CASE Altered mental status after stroke workup
Ms. L, age 91, is admitted to the hospital for a neurologic evaluation of a recent episode of left-sided weakness that occurred 1 week ago. This left-sided weakness resolved without intervention within 2 hours while at home. This presentation is typical of a transient ischemic attack (TIA). She has a history of hypertension, bradycardia, and pacemaker implantation. On initial evaluation, her memory is intact, and she is able to walk normally. Her score on the St. Louis University Mental Status (SLUMS) exam is 25, which suggests normal cognitive functioning for her academic background. A CT scan of the head reveals a subacute stroke of the right posterior limb of the internal capsule consistent with recent TIA.
Ms. L is admitted for a routine stroke workup and prepares to undergo a CT angiogram (CTA) with the use of the iodinated agent iopamidol (100 mL, 76%) to evaluate patency of cerebral vessels. Her baseline blood urea nitrogen (BUN) and creatinine levels are within normal limits.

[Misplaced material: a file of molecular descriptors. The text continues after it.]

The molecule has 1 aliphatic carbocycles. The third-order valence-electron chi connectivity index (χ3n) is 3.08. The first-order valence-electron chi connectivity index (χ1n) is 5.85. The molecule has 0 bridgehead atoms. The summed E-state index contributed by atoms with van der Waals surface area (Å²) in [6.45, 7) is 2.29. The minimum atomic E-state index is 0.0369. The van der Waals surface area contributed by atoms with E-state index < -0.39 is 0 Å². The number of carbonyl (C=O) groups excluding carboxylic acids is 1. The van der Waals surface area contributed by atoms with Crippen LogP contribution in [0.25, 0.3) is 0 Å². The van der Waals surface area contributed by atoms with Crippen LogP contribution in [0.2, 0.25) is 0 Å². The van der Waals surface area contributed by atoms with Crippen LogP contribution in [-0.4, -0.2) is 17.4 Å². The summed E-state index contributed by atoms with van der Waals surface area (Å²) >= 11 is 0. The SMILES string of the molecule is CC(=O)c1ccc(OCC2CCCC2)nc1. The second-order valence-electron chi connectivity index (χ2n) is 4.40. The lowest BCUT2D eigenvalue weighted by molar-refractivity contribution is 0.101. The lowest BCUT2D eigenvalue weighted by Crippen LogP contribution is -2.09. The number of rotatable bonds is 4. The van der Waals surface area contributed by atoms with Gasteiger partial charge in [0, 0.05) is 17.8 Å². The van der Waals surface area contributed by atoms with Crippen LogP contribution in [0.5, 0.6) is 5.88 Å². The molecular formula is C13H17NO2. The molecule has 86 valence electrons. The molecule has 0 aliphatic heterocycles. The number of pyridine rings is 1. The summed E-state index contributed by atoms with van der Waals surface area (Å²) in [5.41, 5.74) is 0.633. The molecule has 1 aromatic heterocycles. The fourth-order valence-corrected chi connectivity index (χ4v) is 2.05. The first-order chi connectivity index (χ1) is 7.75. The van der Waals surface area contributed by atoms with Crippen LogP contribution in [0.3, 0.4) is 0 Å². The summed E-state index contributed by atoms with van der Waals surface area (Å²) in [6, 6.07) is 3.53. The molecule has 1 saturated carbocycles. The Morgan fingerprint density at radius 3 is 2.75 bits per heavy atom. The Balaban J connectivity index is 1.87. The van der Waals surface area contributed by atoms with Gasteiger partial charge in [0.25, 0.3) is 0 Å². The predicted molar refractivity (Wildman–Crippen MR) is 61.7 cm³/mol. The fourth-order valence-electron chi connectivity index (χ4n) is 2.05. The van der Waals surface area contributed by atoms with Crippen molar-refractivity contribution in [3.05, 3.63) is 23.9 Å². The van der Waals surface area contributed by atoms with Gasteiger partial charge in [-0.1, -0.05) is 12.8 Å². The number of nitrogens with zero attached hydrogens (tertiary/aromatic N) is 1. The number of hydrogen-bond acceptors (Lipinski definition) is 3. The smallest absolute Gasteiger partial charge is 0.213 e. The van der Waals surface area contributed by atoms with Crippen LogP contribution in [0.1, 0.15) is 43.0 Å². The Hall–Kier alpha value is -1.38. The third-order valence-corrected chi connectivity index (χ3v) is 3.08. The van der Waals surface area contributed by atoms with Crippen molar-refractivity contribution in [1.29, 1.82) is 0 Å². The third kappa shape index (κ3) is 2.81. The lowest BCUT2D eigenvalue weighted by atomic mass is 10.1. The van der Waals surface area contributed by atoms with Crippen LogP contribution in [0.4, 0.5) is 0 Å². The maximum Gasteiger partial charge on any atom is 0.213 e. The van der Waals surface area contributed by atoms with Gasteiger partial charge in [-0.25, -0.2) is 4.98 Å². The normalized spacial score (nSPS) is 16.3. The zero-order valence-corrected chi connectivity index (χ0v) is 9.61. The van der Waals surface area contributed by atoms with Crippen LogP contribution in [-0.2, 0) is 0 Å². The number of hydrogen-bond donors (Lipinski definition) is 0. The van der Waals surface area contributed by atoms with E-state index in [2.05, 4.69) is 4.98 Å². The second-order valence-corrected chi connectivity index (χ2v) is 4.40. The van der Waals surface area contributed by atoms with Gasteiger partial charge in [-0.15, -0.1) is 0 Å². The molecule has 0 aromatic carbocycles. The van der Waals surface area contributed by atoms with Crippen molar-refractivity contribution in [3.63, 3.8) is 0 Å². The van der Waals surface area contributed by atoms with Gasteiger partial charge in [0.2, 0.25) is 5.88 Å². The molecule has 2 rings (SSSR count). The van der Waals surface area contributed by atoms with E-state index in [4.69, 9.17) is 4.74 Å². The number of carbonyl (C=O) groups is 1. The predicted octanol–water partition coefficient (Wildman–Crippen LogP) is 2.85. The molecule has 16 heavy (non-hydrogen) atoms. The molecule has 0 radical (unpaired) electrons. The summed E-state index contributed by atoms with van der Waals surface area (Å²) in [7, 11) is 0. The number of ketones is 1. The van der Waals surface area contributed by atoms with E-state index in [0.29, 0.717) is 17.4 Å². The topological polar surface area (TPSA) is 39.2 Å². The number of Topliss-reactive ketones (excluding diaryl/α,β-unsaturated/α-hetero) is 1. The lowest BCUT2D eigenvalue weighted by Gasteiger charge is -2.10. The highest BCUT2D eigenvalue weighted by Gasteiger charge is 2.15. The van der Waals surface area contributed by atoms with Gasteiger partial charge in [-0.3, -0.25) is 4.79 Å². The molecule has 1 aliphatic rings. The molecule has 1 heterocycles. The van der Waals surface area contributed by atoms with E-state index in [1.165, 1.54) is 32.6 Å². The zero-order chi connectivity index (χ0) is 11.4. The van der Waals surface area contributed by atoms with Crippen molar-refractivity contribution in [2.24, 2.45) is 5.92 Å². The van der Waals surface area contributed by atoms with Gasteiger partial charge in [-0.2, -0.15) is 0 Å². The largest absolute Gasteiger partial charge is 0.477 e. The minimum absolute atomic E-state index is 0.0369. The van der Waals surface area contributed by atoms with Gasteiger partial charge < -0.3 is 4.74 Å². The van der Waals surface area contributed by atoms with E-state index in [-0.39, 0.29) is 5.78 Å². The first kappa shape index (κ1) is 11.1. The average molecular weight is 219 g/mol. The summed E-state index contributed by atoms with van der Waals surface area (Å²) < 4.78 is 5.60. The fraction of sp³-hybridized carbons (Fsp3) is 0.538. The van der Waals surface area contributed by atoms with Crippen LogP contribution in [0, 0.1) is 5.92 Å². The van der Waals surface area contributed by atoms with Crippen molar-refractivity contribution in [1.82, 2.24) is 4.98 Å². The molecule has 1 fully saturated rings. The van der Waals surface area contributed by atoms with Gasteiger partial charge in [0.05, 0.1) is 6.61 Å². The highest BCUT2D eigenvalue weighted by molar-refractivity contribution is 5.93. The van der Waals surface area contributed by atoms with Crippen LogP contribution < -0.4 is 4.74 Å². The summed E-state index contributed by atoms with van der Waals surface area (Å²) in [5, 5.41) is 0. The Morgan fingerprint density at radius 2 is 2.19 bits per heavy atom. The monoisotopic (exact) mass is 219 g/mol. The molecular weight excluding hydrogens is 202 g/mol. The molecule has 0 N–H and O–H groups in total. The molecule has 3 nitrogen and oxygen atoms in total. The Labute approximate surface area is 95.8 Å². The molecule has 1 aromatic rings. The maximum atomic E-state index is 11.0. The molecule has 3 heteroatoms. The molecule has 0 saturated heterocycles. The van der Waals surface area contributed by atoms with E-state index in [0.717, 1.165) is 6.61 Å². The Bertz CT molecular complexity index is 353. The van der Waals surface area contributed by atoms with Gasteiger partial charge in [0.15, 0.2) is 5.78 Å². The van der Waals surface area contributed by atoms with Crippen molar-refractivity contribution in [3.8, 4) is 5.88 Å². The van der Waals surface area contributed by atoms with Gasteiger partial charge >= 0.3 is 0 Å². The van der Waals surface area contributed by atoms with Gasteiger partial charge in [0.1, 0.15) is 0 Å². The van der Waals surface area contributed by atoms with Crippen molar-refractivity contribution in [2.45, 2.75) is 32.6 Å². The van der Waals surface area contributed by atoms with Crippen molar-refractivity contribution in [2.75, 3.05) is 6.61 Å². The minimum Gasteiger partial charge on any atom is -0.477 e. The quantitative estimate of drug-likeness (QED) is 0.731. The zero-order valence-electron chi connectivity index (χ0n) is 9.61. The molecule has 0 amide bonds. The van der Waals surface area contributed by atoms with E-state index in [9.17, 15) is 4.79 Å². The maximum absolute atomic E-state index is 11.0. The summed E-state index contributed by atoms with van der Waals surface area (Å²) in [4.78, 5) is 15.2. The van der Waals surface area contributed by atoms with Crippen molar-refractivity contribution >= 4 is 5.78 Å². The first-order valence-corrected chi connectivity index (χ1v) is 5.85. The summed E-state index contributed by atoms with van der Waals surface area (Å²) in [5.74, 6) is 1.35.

A day after undergoing CTA, Ms. L starts mumbling to herself, has unpredictable mood outbursts, and is not oriented to time, place, or person.
The authors’ observations
Due to her acute altered mental status (AMS), Ms. L underwent an emergent CT scan of the head to rule out any acute intracranial hemorrhages or thromboembolic events. The results of this test were negative. Urinalysis, BUN, creatinine, basic chemistry, and complete blood count panels were unrevealing. On a repeat SLUMS exam, Ms. L scored 9, indicating cognitive impairment.
Ms. L also underwent a comprehensive metabolic profile, which excluded any electrolyte abnormalities, or any hepatic or renal causes of AMS. There was no sign of dehydration, acidosis, hypoglycemia, hypoxemia, hypotension, or bradycardia/tachycardia. A urinalysis, chest X-ray, complete blood count, and 2 blood cultures conducted 24 hours apart did not reveal any signs of infection. There were no recent changes in her medications and she was not taking any sleep medications or other psychiatric medications that might precipitate a withdrawal syndrome.
There have been multiple reports of contrast-induced nephropathy (CIN), which may be evidenced by high BUN-to-creatinine ratios and could cause AMS in geriatric patients. However, CIN was ruled out as a potential cause in our patient because her BUN-to-creatinine was unremarkable.
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